Harvest Moon: Back to Nature


   Natsume's perennial niche favorite returns in the form of Harvest Moon: Back to Nature, ending a history of Nintendo exclusivity with its appearance on the PlayStation. And PSX owners rejoice: you're getting far and away the best installment in the series to date. More charming, quirky, and intricate than ever, Back to Nature shows its creators' true artistic genius: DaVinci made Mona Lisa look halfway pleasing; Natsume has made farming fun.

   Some may be familiar with Harvest Moon 64, Back to Nature's close cousin which came out a while back. But don't be fooled into thinking this is a port -- Back to Nature is better than its N64 counterpart in every conceivable category.

Harvest Moon: Back to Nature
Calm down there, chief.

   Aesthetically, things have never been better. Drop in graphical horsepower be damned, Back to Nature is far more visually appealing than the N64 version ever was. Where HM64 had blurry, washed-out textures and polygonal models that were simple to a fault and broke apart as you moved about the screen, Back to Nature features a clean, crisp graphical engine. Textures are sharp, environments are fittingly detailed, and the 2D character sprites are clean and without the eye-straining blur seen before. All said, the visual style complements the action (if you could call it that) going on perfectly, so that you never even really think about the graphics at all.

   Similarly, the audio has also been given an overhaul. No longer tinny and repetitious, the music is technically competent with fitting tracks given for the seasons and various town festivals. As far as sound is concerned, everything makes the noises you'd expect to hear.

Harvest Moon: Back to Nature
Takin' a dip in the hot spring.

   Of course, this has all been mentioned only to give you an idea of just how far Natsume has gone to ensure that Back to Nature improves on everything the series has done before to make it an excellent game in its own right. As is so often said, what really matters is the gameplay, and this is the area the Harvest Moon series has always excelled in; that's certainly still the case.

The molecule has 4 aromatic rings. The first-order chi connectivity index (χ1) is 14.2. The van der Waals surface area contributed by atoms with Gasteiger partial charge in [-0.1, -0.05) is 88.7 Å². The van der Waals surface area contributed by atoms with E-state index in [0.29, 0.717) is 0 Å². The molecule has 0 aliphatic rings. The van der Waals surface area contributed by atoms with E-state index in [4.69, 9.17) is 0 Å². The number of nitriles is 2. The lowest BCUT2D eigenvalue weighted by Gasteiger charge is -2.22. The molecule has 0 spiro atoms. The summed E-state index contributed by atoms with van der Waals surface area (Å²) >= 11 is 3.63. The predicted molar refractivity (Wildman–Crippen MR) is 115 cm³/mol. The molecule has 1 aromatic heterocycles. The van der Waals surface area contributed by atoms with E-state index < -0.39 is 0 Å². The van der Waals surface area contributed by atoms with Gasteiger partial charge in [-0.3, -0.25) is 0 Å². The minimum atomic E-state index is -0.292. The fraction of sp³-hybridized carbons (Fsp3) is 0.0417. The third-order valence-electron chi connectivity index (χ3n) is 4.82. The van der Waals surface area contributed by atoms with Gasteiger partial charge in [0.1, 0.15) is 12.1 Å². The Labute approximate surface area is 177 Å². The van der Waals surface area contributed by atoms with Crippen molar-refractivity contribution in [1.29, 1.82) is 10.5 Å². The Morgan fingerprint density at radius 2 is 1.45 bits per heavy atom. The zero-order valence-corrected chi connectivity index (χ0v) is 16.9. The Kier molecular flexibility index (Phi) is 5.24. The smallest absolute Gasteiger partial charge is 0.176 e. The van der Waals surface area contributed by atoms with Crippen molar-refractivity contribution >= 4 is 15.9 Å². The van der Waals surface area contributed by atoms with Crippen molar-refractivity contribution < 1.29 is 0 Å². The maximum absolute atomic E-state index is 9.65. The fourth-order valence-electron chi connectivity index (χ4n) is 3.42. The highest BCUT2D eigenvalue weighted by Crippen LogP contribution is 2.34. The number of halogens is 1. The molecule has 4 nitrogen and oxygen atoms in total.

To summarize, the entire purpose is to build and maintain both a healthy farm and a healthy social life. There are dozens of crops to choose from, each with its own benefit -- for example, turnips are more expensive but grow faster, whereas cucumbers grow slowly but a plant will keep bearing fruit. Also, you can raise sheep, cows, chickens, and fish, teach your dog to scare off strays and moles, and raise a champion racing horse (who also helps out with the farm work), amongst dozens of other things.

Harvest Moon: Back to Nature
Karen, it is to you my heart belongs.

   Now, were Harvest Moon only a farm simulator, it would be enjoyable enough, but the mix really gets bizarre and addictive when you toss in RPG and dating aspects as well. If you're a misanthropist, the townsfolk will get tired of your attitude and toss you out at the end of the 3 year period you're given to prove yourself. To keep that from happening, you can socialize by attending any of several town events throughout each month (horse races, baking contests, to name a couple). These really keep things interesting throughout the virtual year.

   And, as in past editions, you can also attempt to win the heart of one of 5 eligible bachelorettes. Each has her own unique personality and tastes, so it's up to you to find out what kind of gifts will yield the best results. To that end, you can build a kitchen add-on to your home to cook for people, learning recipes from other villagers or making them up yourself using the ingredients you've grown or purchased. Which kind of makes this a Farming sim/dating game/rpg/cooking game. It sounds bizarre, and really it is; it's no small wonder that everything comes together as well as it does.

Harvest Moon: Back to Nature
There's something creepy about super-deformed characters in speedos.

   To be picky, there are times where the sprite collision detection is a little buggy, and the game seems to stall before loading certain animations. Also, it should be noted that the slow-paced nature of the game may not appeal to everyone. But this is just nitpicking; on the whole just about anyone willing to give Back to Nature a try is going to find something to like.

   Combining several genres to come up with one unique package works brilliantly in Back to Nature. There's simply so much to do that it will be months before you've done and seen it all, and just about every minigame, option, and feature has been fine-tuned for fullest enjoyment. If you've never given the Harvest Moon series a try, be it because you don't own an N64 or because it sounded a little too niche for your liking, now's the time to give it a chance. Back to Nature is a thoroughly enjoyable, unique title and easily the finest moment for the series thus far.

Review by Drew Cosner, GIA.
Harvest Moon: Back to Nature
Developer Natsume
Publisher Natsume
Genre Simulation RPG
Medium CD (?)
Platform PlayStation
Release Date

Harvest Moon bound for PAL territories
82 screenshots
12 pieces of artwork
American box art